Grab the Kleenex, dear friends. Find a strong shoulder to cry on. Hold my hand. Yes, it’s true. The 59th Eurovision Song Contest is officially over for 2014. I know, I know. It’s tragic. I’m already having hairspray withdrawal symptoms.
This year held in Copenhagen, Denmark, the only way to describe Eurovision for those who have not yet seen it is that it’s basically European Idol on steroids. What contest is complete without pyrotechnics, human hamster wheels, fire, and costumes that look like the entire cast of Wicked threw up on them? Think wind machines, glitter, and hairstyles that well and truly belong behind the Iron Curtain. With competitors from 37 countries (and viewers from countless more—hellooo Australia), Eurovision is entwined with the underlying complexities of EU tensions, all culminating in one lucky country being awarded the coveted Eurovision trophy. It is hilarious, daggy, and unashamedly fabulous.
Last year, more than 180 million people worldwide tuned into the extravaganza, then held in Malmo, Sweden. With this weekend’s spectacular arguably the most talked about in its nearly 60-year history, and some cracking best moments, viewing audience records are expected to be smashed like the Berlin Wall. More than ever, Aussies have claimed the contest as our own, with our debut performance at intermission care of the gorgeous Jessica Mauboy.
Although touted as a non-political musical contest that unites all of Europe through power ballads and fake eyelashes, this year it seems current events just couldn’t be left in the wings. Indeed, the tension between Ukraine and Russia remained the enormous, bumbling elephant in the stadium. It rose to a ferocious climax when the Russian entrants, the Tomalchevy Sisters, were audibly booed during both the semis and the grand final voting. The 17-year-old twins began their song “Shine” with interconnected ponytails that resembled a faux umbilical cord, and spent most of their time on stage on a giant seesaw. Crooning “living on the edge, closer to the crime, cross the line, one step at a time… maybe there’s a day you’ll be mine,” you don’t have to be Henry Kissinger to interpret their lyrics as mirroring the invasion of Crimea and Russia’s territorial ambitions in the former Soviet Bloc.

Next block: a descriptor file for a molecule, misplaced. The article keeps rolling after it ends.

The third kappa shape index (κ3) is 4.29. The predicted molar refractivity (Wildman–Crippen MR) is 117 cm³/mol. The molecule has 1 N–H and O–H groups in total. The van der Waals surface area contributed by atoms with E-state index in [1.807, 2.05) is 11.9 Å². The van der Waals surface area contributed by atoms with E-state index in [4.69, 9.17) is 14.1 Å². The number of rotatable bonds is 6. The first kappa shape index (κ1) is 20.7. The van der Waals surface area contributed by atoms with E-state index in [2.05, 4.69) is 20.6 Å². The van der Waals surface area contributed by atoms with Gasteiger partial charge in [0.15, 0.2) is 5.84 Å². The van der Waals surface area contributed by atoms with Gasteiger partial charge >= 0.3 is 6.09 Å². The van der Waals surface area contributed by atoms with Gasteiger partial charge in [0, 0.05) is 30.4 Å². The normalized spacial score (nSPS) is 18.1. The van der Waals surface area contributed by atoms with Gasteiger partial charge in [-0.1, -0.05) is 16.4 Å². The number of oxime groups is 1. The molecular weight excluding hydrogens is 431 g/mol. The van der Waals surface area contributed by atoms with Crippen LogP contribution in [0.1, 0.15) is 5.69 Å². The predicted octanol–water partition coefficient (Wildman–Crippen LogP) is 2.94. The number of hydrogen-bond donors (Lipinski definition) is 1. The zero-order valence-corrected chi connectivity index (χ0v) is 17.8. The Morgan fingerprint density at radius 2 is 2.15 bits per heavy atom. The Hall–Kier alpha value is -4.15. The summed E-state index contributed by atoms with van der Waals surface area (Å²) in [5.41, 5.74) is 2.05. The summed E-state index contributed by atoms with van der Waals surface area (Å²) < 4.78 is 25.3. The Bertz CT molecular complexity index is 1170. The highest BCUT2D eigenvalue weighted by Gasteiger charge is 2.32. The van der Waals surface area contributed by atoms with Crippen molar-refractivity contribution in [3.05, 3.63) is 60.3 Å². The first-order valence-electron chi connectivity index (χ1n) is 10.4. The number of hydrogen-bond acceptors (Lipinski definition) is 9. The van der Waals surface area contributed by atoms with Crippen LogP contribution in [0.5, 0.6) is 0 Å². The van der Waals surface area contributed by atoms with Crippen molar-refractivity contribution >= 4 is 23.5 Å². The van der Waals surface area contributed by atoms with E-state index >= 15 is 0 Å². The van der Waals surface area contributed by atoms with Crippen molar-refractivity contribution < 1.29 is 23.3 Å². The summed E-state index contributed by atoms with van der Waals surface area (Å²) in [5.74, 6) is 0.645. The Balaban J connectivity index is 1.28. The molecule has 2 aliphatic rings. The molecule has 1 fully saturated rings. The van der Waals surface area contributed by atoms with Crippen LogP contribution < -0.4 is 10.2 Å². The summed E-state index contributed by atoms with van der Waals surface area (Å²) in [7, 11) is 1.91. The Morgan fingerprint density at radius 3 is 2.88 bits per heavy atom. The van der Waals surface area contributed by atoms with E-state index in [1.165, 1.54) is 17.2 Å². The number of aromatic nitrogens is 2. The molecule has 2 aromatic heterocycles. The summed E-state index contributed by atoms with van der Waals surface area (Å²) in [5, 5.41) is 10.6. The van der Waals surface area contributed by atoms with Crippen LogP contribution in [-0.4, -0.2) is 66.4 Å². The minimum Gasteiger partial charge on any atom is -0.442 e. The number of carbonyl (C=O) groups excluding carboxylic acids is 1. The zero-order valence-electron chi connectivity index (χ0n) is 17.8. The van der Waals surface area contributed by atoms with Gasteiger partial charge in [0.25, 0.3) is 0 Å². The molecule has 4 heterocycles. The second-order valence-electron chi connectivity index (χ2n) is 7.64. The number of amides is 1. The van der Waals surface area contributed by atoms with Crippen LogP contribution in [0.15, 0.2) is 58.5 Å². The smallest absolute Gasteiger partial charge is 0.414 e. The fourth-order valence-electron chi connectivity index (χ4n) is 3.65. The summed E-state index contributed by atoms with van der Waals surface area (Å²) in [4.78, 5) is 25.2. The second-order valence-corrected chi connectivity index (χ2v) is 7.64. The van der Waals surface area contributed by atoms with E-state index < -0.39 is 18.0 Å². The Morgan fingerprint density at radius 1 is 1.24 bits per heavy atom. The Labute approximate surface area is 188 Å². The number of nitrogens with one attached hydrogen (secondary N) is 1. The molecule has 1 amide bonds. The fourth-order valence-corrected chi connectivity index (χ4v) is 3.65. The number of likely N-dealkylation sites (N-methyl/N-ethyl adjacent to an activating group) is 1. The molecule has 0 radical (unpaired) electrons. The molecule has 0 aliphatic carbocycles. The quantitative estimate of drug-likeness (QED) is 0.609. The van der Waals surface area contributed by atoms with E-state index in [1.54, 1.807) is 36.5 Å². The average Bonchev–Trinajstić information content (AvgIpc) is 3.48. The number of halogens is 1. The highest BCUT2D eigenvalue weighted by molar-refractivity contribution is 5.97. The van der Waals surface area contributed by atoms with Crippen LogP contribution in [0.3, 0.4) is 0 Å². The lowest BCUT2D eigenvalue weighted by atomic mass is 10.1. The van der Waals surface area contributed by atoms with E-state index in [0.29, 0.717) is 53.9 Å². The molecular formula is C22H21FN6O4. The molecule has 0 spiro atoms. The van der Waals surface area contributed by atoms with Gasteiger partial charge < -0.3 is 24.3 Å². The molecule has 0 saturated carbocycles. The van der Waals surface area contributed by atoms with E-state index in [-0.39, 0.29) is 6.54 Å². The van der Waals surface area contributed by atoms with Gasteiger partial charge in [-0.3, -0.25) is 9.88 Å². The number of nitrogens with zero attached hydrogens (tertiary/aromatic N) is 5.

Meanwhile, Ukrainian songstress Mariya Yaremchuk and her somewhat ironically titled song “Tick Tock” was accompanied by a guy in a human hamster wheel and some pretty impressive hair extensions blowing in the wind machine breeze. Maria stressed the song was free from political intentions. Well, with lines such as “my heart is like a clock, you wind it with your love”, it probably was. Still, controversy arose when organisers revealed that Crimea’s Eurovision votes were counted as Ukrainian because their tallies were based on existing national telephone codes. And, for those playing at home, Ukraine beat Russia by one spot—the feuding nations coming sixth and seventh respectively.
Not to be overshadowed, the 35 other Eurovision entrants arrived at Copenhagen’s B&W Hallerna stadium armed with plenty of conversation-starters.
21-year-old Danish crooner Basim belted out “Cliché Love Song” to his home crowd, all about falling in love with a lesbian. Slovenia’s entry consisted of a woman dressed like an evil Disney character, armed with a jazz flute, while Romania’s featured a 30 second hologram of their singer Paula, uncannily resembling a fourth Kardashian sister. Greek band Freaky Fortune’s “Rise Up” was said to inspire the disgruntled Greek youth into rebellion and revolution, but really appeared an excuse for men in tight pants to jump up and down on a trampoline. Belarus’ entry “Cheesecake” was not so much an ode to baked goods as it was lead singer Teo berating his ex-girlfriend for calling him her “sweet cheesecake”. Often referred to as the European rip-off of Robin Thicke, his dance moves were a little more Backstreet Boy, and perhaps served best in moderation.